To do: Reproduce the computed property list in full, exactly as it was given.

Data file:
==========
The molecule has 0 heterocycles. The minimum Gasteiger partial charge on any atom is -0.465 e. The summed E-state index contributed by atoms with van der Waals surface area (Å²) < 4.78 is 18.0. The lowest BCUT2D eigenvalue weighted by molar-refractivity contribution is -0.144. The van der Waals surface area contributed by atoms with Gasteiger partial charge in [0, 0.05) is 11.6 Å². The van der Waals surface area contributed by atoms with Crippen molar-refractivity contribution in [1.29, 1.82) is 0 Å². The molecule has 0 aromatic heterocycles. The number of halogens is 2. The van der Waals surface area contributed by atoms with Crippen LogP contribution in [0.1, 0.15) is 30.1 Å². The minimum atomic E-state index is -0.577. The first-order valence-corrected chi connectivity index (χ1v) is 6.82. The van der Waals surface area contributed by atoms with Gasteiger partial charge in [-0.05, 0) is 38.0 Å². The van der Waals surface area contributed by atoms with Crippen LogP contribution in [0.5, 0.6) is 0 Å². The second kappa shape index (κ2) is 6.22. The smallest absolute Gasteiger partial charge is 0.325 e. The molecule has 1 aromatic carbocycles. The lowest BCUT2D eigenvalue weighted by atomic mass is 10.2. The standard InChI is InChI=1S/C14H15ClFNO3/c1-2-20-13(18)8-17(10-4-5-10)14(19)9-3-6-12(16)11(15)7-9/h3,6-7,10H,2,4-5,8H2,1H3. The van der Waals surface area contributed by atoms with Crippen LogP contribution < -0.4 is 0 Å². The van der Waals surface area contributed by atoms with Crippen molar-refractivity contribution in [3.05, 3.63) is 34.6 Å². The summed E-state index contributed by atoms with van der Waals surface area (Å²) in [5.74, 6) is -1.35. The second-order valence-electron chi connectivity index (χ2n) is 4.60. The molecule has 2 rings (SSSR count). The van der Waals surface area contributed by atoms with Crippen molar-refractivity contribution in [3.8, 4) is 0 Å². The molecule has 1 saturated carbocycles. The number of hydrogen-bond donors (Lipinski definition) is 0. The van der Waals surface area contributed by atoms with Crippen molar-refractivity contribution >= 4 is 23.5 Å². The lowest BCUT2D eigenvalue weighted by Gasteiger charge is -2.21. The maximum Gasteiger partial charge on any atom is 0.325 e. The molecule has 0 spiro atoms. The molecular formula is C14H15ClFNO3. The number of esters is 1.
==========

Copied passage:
The molecule has 0 heterocycles. The minimum Gasteiger partial charge on any atom is -0.465 e. The summed E-state index contributed by atoms with van der Waals surface area (Å²) < 4.78 is 18.0. The lowest BCUT2D eigenvalue weighted by molar-refractivity contribution is -0.144. The van der Waals surface area contributed by atoms with Gasteiger partial charge in [0, 0.05) is 11.6 Å². The van der Waals surface area contributed by atoms with Crippen molar-refractivity contribution in [1.29, 1.82) is 0 Å². The molecule has 0 aromatic heterocycles. The number of halogens is 2. The van der Waals surface area contributed by atoms with Crippen LogP contribution in [0.1, 0.15) is 30.1 Å². The minimum atomic E-state index is -0.577. The first-order valence-corrected chi connectivity index (χ1v) is 6.82. The van der Waals surface area contributed by atoms with Gasteiger partial charge in [-0.05, 0) is 38.0 Å². The van der Waals surface area contributed by atoms with Crippen LogP contribution in [0.5, 0.6) is 0 Å². The second kappa shape index (κ2) is 6.22. The smallest absolute Gasteiger partial charge is 0.325 e. The molecule has 1 aromatic carbocycles. The lowest BCUT2D eigenvalue weighted by atomic mass is 10.2. The standard InChI is InChI=1S/C14H15ClFNO3/c1-2-20-13(18)8-17(10-4-5-10)14(19)9-3-6-12(16)11(15)7-9/h3,6-7,10H,2,4-5,8H2,1H3. The van der Waals surface area contributed by atoms with Crippen LogP contribution < -0.4 is 0 Å². The van der Waals surface area contributed by atoms with Crippen molar-refractivity contribution in [3.05, 3.63) is 34.6 Å². The summed E-state index contributed by atoms with van der Waals surface area (Å²) in [5.74, 6) is -1.35. The second-order valence-electron chi connectivity index (χ2n) is 4.60. The molecule has 2 rings (SSSR count). The van der Waals surface area contributed by atoms with Crippen molar-refractivity contribution in [3.8, 4) is 0 Å². The molecule has 1 saturated carbocycles. The number of hydrogen-bond donors (Lipinski definition) is 0. The van der Waals surface area contributed by atoms with Crippen molar-refractivity contribution >= 4 is 23.5 Å². The lowest BCUT2D eigenvalue weighted by Gasteiger charge is -2.21. The maximum Gasteiger partial charge on any atom is 0.325 e. The molecule has 0 spiro atoms. The molecular formula is C14H15ClFNO3. The number of esters is 1.